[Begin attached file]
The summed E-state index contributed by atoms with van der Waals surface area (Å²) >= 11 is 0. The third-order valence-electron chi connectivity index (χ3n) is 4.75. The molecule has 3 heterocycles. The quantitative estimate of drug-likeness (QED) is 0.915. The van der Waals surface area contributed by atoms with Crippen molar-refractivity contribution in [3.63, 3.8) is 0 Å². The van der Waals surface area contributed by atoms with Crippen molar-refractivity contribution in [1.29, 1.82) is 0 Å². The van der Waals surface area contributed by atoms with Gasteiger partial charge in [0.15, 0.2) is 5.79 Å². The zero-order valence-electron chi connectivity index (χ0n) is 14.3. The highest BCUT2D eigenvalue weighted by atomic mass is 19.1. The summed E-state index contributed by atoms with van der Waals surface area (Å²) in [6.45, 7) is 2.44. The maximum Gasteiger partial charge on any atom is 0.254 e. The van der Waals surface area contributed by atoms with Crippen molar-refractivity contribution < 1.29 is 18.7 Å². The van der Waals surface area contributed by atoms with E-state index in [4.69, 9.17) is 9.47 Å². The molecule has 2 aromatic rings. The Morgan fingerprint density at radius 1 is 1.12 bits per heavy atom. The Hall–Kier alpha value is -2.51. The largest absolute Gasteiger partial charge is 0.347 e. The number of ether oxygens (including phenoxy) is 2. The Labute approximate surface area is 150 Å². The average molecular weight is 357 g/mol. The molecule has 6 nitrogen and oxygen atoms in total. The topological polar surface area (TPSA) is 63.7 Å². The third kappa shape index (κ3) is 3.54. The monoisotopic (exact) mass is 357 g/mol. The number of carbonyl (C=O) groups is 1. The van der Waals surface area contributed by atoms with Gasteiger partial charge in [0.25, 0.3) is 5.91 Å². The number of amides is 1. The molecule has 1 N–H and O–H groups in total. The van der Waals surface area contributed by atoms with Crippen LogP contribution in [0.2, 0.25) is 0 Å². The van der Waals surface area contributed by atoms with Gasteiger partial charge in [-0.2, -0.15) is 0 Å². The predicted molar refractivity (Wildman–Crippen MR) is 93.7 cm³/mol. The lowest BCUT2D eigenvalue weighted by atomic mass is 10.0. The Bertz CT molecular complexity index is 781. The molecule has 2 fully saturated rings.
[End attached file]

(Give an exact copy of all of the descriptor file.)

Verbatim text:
The summed E-state index contributed by atoms with van der Waals surface area (Å²) >= 11 is 0. The third-order valence-electron chi connectivity index (χ3n) is 4.75. The molecule has 3 heterocycles. The quantitative estimate of drug-likeness (QED) is 0.915. The van der Waals surface area contributed by atoms with Crippen molar-refractivity contribution in [3.63, 3.8) is 0 Å². The van der Waals surface area contributed by atoms with Crippen molar-refractivity contribution in [1.29, 1.82) is 0 Å². The van der Waals surface area contributed by atoms with Gasteiger partial charge in [0.15, 0.2) is 5.79 Å². The zero-order valence-electron chi connectivity index (χ0n) is 14.3. The highest BCUT2D eigenvalue weighted by atomic mass is 19.1. The summed E-state index contributed by atoms with van der Waals surface area (Å²) in [6.45, 7) is 2.44. The maximum Gasteiger partial charge on any atom is 0.254 e. The van der Waals surface area contributed by atoms with Crippen molar-refractivity contribution < 1.29 is 18.7 Å². The van der Waals surface area contributed by atoms with E-state index in [4.69, 9.17) is 9.47 Å². The molecule has 2 aromatic rings. The Morgan fingerprint density at radius 1 is 1.12 bits per heavy atom. The Hall–Kier alpha value is -2.51. The largest absolute Gasteiger partial charge is 0.347 e. The number of ether oxygens (including phenoxy) is 2. The Labute approximate surface area is 150 Å². The average molecular weight is 357 g/mol. The molecule has 6 nitrogen and oxygen atoms in total. The topological polar surface area (TPSA) is 63.7 Å². The third kappa shape index (κ3) is 3.54. The monoisotopic (exact) mass is 357 g/mol. The number of carbonyl (C=O) groups is 1. The van der Waals surface area contributed by atoms with Gasteiger partial charge in [0.25, 0.3) is 5.91 Å². The number of amides is 1. The molecule has 1 N–H and O–H groups in total. The van der Waals surface area contributed by atoms with Crippen LogP contribution in [0.2, 0.25) is 0 Å². The van der Waals surface area contributed by atoms with Gasteiger partial charge in [-0.2, -0.15) is 0 Å². The predicted molar refractivity (Wildman–Crippen MR) is 93.7 cm³/mol. The lowest BCUT2D eigenvalue weighted by atomic mass is 10.0. The Bertz CT molecular complexity index is 781. The molecule has 2 fully saturated rings.